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Scorecard
Edited by Jack McCallum and Richard O'Brien
October 21, 1996
Armstrong Fights Cancer...$10 Million Signing Stuns Baseball...Menlo's Star Coaches...Very British Golf Flap...O'Brien's Long Road...NASCAR Goes Collegiate
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October 21, 1996

Scorecard

Armstrong Fights Cancer...$10 Million Signing Stuns Baseball...Menlo's Star Coaches...Very British Golf Flap...O'Brien's Long Road...NASCAR Goes Collegiate

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Educational Track

The term auto racing academe may sound like an oxymoron, but it isn't—at least not anymore. Clemson has become the first university to offer graduate-level training in motor-sports engineering, and it hopes eventually to develop an interdisciplinary motor-sports curriculum for undergraduates that will include courses in the management, marketing and communications of the racing business. Clemson's foray into high-octane academics comes at a time when stereotypical grease monkeys are fast disappearing from auto racing. College-educated crew members are hotter commodities than talented drivers. The leading NASCAR team, Hendrick Motorsports, employs six staff engineers. Bobby Hutchins, an NC State mechanical-engineering grad and computer whiz, is manager and engineer for seven-time Winston Cup champion Dale Earnhardt. "We're forming a second team," says Hutchins, "and this program's putting out just the kind of people we'll be looking for. I wish it had been around when I was going to school."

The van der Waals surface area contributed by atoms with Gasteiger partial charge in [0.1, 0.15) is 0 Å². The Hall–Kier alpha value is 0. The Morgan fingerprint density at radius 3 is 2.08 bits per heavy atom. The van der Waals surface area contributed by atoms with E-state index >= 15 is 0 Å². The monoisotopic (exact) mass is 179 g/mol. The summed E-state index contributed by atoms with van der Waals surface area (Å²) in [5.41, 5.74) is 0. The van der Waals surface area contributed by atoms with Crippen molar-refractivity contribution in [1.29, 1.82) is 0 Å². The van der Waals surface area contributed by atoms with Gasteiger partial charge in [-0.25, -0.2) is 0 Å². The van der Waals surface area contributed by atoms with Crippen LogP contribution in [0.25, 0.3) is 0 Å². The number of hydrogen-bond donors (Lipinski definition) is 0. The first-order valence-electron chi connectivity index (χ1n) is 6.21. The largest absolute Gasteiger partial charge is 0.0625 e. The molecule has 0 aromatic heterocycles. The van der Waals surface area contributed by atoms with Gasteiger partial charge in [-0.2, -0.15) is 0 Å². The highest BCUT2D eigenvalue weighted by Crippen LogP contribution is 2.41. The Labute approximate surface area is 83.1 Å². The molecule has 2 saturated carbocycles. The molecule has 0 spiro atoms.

Although the school's educational purpose "is not to create race engineers," says program director James Kasprzak, "we are attracting a lot of people who are interested in going into the motor-sports industry." Clemson started the program 18 months ago with five students. The intent was to create a sort of boot camp for graduate students in mechanical engineering by assigning them to crucial, tight-deadline projects with racing teams, particularly in NASCAR. "It puts them in the crucible," says Kasprzak, who believes that one project in a racing environment—students work with the teams in the garage and at the track—can be worth up to three years' experience in the automotive industry at large.

The program has already produced one racing engineer, Greg Erwin of Sabco Racing. Twelve students are now in the program, which is being funded by a $300,000-a-year grant from Ford and a $2.5 million endowment from Clemson alumnus Robert Brooks, the owner of the Hooters restaurant chain. Brooks gave the money in memory of his son, Mark, a Clemson graduate and racing buff who was killed in a plane crash along with Winston Cup champion Alan Kulwicki in 1993.

"You've got to have more than the run-of-the-mill mechanic from Joe's Garage," says veteran NASCAR crew chief Richard Broome. "If you find someone with mechanical engineering education combined with racing experience, that's ideal."

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